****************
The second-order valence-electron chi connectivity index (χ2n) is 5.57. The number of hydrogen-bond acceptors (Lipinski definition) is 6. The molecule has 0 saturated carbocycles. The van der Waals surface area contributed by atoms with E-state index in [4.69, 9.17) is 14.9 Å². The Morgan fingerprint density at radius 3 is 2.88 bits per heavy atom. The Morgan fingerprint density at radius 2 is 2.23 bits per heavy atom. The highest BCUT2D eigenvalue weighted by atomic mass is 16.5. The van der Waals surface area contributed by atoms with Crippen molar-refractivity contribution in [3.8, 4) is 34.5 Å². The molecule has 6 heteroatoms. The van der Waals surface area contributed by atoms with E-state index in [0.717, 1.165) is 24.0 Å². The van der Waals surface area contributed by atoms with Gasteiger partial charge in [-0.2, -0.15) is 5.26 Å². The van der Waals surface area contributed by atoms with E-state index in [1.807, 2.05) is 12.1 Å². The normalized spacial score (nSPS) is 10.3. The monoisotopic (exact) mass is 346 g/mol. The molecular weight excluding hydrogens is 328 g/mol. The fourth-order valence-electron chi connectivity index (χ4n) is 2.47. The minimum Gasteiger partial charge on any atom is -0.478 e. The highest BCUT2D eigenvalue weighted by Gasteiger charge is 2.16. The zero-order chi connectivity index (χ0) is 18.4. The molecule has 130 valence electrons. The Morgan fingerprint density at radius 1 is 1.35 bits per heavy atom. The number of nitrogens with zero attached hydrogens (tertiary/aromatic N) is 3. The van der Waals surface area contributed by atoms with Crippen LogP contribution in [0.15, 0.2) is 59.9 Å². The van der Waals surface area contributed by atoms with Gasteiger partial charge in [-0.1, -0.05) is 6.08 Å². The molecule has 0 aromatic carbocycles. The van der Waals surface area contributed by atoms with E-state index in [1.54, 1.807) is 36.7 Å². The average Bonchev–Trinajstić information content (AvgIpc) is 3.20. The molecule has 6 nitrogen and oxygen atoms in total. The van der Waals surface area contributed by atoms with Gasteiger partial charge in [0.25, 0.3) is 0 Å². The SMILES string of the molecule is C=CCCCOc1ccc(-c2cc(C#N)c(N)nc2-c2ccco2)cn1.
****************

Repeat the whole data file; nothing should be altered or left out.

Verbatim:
The second-order valence-electron chi connectivity index (χ2n) is 5.57. The number of hydrogen-bond acceptors (Lipinski definition) is 6. The molecule has 0 saturated carbocycles. The van der Waals surface area contributed by atoms with E-state index in [4.69, 9.17) is 14.9 Å². The Morgan fingerprint density at radius 3 is 2.88 bits per heavy atom. The Morgan fingerprint density at radius 2 is 2.23 bits per heavy atom. The highest BCUT2D eigenvalue weighted by atomic mass is 16.5. The van der Waals surface area contributed by atoms with Crippen molar-refractivity contribution in [3.8, 4) is 34.5 Å². The molecule has 6 heteroatoms. The van der Waals surface area contributed by atoms with E-state index in [0.717, 1.165) is 24.0 Å². The van der Waals surface area contributed by atoms with Gasteiger partial charge in [-0.2, -0.15) is 5.26 Å². The van der Waals surface area contributed by atoms with E-state index in [1.807, 2.05) is 12.1 Å². The normalized spacial score (nSPS) is 10.3. The monoisotopic (exact) mass is 346 g/mol. The molecular weight excluding hydrogens is 328 g/mol. The fourth-order valence-electron chi connectivity index (χ4n) is 2.47. The minimum Gasteiger partial charge on any atom is -0.478 e. The highest BCUT2D eigenvalue weighted by Gasteiger charge is 2.16. The zero-order chi connectivity index (χ0) is 18.4. The molecule has 130 valence electrons. The Morgan fingerprint density at radius 1 is 1.35 bits per heavy atom. The number of nitrogens with zero attached hydrogens (tertiary/aromatic N) is 3. The van der Waals surface area contributed by atoms with Crippen LogP contribution in [0.15, 0.2) is 59.9 Å². The van der Waals surface area contributed by atoms with Gasteiger partial charge in [-0.1, -0.05) is 6.08 Å². The molecule has 0 aromatic carbocycles. The van der Waals surface area contributed by atoms with E-state index in [1.54, 1.807) is 36.7 Å². The average Bonchev–Trinajstić information content (AvgIpc) is 3.20. The molecule has 6 nitrogen and oxygen atoms in total. The van der Waals surface area contributed by atoms with Gasteiger partial charge in [0.25, 0.3) is 0 Å². The SMILES string of the molecule is C=CCCCOc1ccc(-c2cc(C#N)c(N)nc2-c2ccco2)cn1.